A Delta smelt. California Department of Water Resources.
More and more worried about the fate of the diminutive Delta smelt, federal wildlife officials are requiring cuts in the amount of water that can be pumped south from the estuary starting Friday.
While you often hear how smelt have crimped the state’s water supply — and they have, in the past — this is the first time since the winter of 2013 that mandatory restrictions have been put in place.
The action is sure to touch a nerve down south, since runoff from recent storms is needed badly for parched cities and farms.
It’s worth noting, however, that Friday’s cuts are not as stringent as some scientists had recommended. The Smelt Working Group, an advisory science team representing multiple agencies, called for stronger protections to be put in place, citing in part the record-low number of fish.
“Any level of salvage observed at either (pumping) facility will be of concern,” the group said in its weekly report.
It is a cruel irony of California water that the storms we so desperately need are also more likely to draw imperiled smelt toward the deadly pumps in the south Delta, which makes it harder to take advantage of those storms from a water-supply perspective.
How does this happen? Rainstorms wash sediment into rivers, particularly the Sacramento, which then rolls muddy and swollen into the Delta.
If the pumps down near Tracy are running, some of that muddy water is drawn further south. Problem is, the smelt tag along because they like muddy water. It helps them hide from predators.
State pumping plant in the south Delta. California Department of Water Resources
They follow the muddy water until they’ve wandered dangerously close to the pumps, which are so powerful that the Old and Middle rivers in the south Delta actually run backward.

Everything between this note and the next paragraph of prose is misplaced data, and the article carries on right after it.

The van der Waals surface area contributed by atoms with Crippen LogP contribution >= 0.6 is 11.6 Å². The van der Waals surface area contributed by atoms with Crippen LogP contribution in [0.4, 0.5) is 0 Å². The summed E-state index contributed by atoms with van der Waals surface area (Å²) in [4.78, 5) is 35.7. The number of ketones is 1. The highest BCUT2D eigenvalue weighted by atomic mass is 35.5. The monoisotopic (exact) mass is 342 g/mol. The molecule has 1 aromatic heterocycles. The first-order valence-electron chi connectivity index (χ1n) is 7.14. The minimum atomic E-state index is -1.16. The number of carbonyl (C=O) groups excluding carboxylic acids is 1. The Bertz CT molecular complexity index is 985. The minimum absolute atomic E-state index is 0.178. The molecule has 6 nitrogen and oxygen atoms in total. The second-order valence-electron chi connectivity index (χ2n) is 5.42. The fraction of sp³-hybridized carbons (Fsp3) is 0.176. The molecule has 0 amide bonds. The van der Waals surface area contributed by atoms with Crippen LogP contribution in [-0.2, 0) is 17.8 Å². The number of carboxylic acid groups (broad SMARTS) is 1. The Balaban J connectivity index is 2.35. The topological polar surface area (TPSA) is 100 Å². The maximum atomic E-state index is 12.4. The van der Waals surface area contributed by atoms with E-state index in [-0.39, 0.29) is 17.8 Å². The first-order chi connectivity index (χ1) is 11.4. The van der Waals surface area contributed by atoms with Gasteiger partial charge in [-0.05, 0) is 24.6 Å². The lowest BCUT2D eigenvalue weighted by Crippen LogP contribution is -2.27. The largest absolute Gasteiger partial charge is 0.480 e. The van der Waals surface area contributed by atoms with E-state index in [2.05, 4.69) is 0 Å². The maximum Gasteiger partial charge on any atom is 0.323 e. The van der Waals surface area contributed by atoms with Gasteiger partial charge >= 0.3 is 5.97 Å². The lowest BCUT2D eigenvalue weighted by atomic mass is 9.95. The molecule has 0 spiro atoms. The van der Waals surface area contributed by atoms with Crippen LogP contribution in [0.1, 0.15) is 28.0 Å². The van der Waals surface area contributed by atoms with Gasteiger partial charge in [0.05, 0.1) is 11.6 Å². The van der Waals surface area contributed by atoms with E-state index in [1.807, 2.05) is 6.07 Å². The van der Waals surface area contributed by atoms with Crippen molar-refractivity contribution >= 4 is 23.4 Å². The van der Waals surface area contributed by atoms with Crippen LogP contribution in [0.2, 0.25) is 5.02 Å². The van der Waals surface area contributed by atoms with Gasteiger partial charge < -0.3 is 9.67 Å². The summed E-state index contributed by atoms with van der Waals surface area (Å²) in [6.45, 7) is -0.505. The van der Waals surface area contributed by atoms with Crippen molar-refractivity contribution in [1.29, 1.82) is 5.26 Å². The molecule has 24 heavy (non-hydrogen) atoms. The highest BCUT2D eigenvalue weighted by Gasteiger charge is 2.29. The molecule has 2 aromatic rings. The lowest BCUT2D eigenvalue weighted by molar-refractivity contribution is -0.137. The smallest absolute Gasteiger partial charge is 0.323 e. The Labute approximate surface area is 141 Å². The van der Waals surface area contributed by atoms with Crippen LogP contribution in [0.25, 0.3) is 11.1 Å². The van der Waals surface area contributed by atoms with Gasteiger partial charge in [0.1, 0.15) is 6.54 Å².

Thus, the problem we have today.
No smelt are known to have actually been “salvaged” at the giant pumps this year, according to the Smelt Working Group, but the scientists recommended reducing “reverse flows” to -2,000 cubic feet per second anyway. That’s because they’ve found smelt not far away in the San Joaquin River, and because they’re concerned that impending storms will draw smelt even closer.
Smelt are so precariously perched on the edge of extinction that very few can be lost to the pumps this year, under a disputed 2008 biological opinion intended to protect them. The limit, in fact, is just 56 smelt this year.
So, waiting for a few to actually show up at the pumps before reducing reverse flows would be risky, the advisory group said.
“Members are concerned that just a few fish detected in salvage will be problematic,” the group wrote after its most recent meeting earlier this week.
A regional director of the U.S. Fish and Wildlife Service ultimately rejected the recommendation to reduce reverse flows to -2,000 cfs, saying in part that the muddiness of the water in Old River might be related in part to tides, and that conditions may not be as poor as believed.
But certainly, there is cause for concern, Fish and Wildlife found.
And so the agency did decide, based on a proposal from the state and federal water agencies that operate the pumps, that reverse flows should be temporarily reduced to -3,500 cfs. That’s down from about -4,396 cfs as of last Sunday, and down from more than -6,000 cfs in late December.
As conditions change, the decision could be reevaluated as early as next week.
Bottom line: It’s once again time to walk the tightrope of water supply vs. species protection. If pumping restrictions like this continue throughout our El Nino-fueled winter, expect to hear plenty down south about large volumes of “lost” water. And if smelt show up at the pumps, expect to hear plenty in the Delta about the likelihood of a lost species.